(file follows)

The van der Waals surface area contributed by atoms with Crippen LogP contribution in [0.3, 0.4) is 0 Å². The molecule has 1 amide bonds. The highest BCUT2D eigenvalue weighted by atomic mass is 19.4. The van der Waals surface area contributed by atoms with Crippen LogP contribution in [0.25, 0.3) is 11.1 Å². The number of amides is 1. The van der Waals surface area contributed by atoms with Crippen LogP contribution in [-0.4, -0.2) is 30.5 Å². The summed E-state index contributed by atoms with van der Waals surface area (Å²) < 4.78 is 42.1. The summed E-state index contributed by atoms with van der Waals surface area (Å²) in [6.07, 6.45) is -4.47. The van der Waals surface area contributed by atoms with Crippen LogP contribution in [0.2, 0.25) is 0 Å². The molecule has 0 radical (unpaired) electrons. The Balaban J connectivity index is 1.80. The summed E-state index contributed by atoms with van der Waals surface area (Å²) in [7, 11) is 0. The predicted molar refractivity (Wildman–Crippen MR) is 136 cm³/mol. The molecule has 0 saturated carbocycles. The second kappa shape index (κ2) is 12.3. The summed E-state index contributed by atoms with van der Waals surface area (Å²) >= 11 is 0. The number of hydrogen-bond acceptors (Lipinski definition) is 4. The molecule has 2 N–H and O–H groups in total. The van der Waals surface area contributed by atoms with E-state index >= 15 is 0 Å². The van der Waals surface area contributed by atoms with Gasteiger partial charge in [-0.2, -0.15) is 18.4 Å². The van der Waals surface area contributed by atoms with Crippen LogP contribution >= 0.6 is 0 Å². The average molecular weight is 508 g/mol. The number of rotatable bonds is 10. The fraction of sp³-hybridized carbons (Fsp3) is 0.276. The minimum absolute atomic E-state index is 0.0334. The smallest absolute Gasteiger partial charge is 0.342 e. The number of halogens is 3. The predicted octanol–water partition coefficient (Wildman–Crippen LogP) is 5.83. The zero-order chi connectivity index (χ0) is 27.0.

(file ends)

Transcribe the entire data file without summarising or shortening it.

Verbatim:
The van der Waals surface area contributed by atoms with Crippen LogP contribution in [0.3, 0.4) is 0 Å². The molecule has 1 amide bonds. The highest BCUT2D eigenvalue weighted by atomic mass is 19.4. The van der Waals surface area contributed by atoms with Crippen LogP contribution in [0.25, 0.3) is 11.1 Å². The number of amides is 1. The van der Waals surface area contributed by atoms with Crippen LogP contribution in [-0.4, -0.2) is 30.5 Å². The summed E-state index contributed by atoms with van der Waals surface area (Å²) < 4.78 is 42.1. The summed E-state index contributed by atoms with van der Waals surface area (Å²) in [6.07, 6.45) is -4.47. The van der Waals surface area contributed by atoms with Crippen LogP contribution in [0.2, 0.25) is 0 Å². The molecule has 0 radical (unpaired) electrons. The Balaban J connectivity index is 1.80. The summed E-state index contributed by atoms with van der Waals surface area (Å²) in [7, 11) is 0. The predicted molar refractivity (Wildman–Crippen MR) is 136 cm³/mol. The molecule has 0 saturated carbocycles. The second kappa shape index (κ2) is 12.3. The summed E-state index contributed by atoms with van der Waals surface area (Å²) >= 11 is 0. The number of hydrogen-bond acceptors (Lipinski definition) is 4. The molecule has 2 N–H and O–H groups in total. The van der Waals surface area contributed by atoms with E-state index >= 15 is 0 Å². The van der Waals surface area contributed by atoms with Gasteiger partial charge in [-0.2, -0.15) is 18.4 Å². The van der Waals surface area contributed by atoms with Crippen LogP contribution >= 0.6 is 0 Å². The average molecular weight is 508 g/mol. The number of rotatable bonds is 10. The fraction of sp³-hybridized carbons (Fsp3) is 0.276. The minimum absolute atomic E-state index is 0.0334. The smallest absolute Gasteiger partial charge is 0.342 e. The number of halogens is 3. The predicted octanol–water partition coefficient (Wildman–Crippen LogP) is 5.83. The zero-order chi connectivity index (χ0) is 27.0.